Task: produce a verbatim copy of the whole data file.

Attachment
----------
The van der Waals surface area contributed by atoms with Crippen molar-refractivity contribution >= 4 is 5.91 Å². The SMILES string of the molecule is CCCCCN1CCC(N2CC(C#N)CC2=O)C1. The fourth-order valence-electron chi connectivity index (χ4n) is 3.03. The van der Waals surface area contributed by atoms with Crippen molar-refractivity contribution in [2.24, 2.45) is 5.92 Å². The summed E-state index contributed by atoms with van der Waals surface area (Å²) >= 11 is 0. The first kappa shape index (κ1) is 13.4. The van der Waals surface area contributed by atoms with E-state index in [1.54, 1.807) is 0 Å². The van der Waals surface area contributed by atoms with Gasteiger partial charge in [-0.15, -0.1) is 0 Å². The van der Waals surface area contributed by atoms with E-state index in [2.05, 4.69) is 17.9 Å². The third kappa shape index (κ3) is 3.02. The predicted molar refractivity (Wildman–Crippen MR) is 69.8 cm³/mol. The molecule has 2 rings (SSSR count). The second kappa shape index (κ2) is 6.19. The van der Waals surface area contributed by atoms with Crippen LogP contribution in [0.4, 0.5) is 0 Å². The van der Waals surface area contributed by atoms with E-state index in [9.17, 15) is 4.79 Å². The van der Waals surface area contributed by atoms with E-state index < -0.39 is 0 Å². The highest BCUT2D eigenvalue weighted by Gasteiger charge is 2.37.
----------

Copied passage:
The van der Waals surface area contributed by atoms with Crippen molar-refractivity contribution >= 4 is 5.91 Å². The SMILES string of the molecule is CCCCCN1CCC(N2CC(C#N)CC2=O)C1. The fourth-order valence-electron chi connectivity index (χ4n) is 3.03. The van der Waals surface area contributed by atoms with Crippen molar-refractivity contribution in [2.24, 2.45) is 5.92 Å². The summed E-state index contributed by atoms with van der Waals surface area (Å²) >= 11 is 0. The first kappa shape index (κ1) is 13.4. The van der Waals surface area contributed by atoms with E-state index in [1.54, 1.807) is 0 Å². The van der Waals surface area contributed by atoms with Gasteiger partial charge in [-0.15, -0.1) is 0 Å². The van der Waals surface area contributed by atoms with E-state index in [2.05, 4.69) is 17.9 Å². The third kappa shape index (κ3) is 3.02. The predicted molar refractivity (Wildman–Crippen MR) is 69.8 cm³/mol. The molecule has 2 rings (SSSR count). The second kappa shape index (κ2) is 6.19. The van der Waals surface area contributed by atoms with Crippen LogP contribution in [0.4, 0.5) is 0 Å². The van der Waals surface area contributed by atoms with E-state index in [9.17, 15) is 4.79 Å². The van der Waals surface area contributed by atoms with E-state index < -0.39 is 0 Å². The highest BCUT2D eigenvalue weighted by Gasteiger charge is 2.37.